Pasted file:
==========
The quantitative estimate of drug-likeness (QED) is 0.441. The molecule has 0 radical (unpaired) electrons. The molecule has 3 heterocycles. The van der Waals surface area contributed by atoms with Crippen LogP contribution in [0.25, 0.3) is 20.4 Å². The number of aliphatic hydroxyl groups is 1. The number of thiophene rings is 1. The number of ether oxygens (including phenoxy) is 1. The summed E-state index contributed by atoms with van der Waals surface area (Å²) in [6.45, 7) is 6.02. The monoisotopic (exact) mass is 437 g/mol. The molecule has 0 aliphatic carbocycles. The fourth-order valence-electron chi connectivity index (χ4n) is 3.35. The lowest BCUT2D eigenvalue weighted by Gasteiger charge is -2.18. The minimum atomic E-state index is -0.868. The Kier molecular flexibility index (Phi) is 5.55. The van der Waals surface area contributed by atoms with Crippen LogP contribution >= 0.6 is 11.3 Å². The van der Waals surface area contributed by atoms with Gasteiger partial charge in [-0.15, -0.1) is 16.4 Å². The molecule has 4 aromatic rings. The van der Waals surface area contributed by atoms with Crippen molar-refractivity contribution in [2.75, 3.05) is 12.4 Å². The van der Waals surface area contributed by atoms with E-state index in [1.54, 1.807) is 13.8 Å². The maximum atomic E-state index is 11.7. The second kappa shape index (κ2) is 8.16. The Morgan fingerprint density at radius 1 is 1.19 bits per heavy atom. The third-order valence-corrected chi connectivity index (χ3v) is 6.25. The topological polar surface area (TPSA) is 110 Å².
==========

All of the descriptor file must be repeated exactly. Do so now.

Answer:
The quantitative estimate of drug-likeness (QED) is 0.441. The molecule has 0 radical (unpaired) electrons. The molecule has 3 heterocycles. The van der Waals surface area contributed by atoms with Crippen LogP contribution in [0.25, 0.3) is 20.4 Å². The number of aliphatic hydroxyl groups is 1. The number of thiophene rings is 1. The number of ether oxygens (including phenoxy) is 1. The summed E-state index contributed by atoms with van der Waals surface area (Å²) in [6.45, 7) is 6.02. The monoisotopic (exact) mass is 437 g/mol. The molecule has 0 aliphatic carbocycles. The fourth-order valence-electron chi connectivity index (χ4n) is 3.35. The lowest BCUT2D eigenvalue weighted by Gasteiger charge is -2.18. The minimum atomic E-state index is -0.868. The Kier molecular flexibility index (Phi) is 5.55. The van der Waals surface area contributed by atoms with Crippen LogP contribution >= 0.6 is 11.3 Å². The van der Waals surface area contributed by atoms with Gasteiger partial charge in [-0.15, -0.1) is 16.4 Å². The molecule has 4 aromatic rings. The van der Waals surface area contributed by atoms with Crippen molar-refractivity contribution in [2.75, 3.05) is 12.4 Å². The van der Waals surface area contributed by atoms with E-state index in [1.54, 1.807) is 13.8 Å². The maximum atomic E-state index is 11.7. The second kappa shape index (κ2) is 8.16. The Morgan fingerprint density at radius 1 is 1.19 bits per heavy atom. The third-order valence-corrected chi connectivity index (χ3v) is 6.25. The topological polar surface area (TPSA) is 110 Å².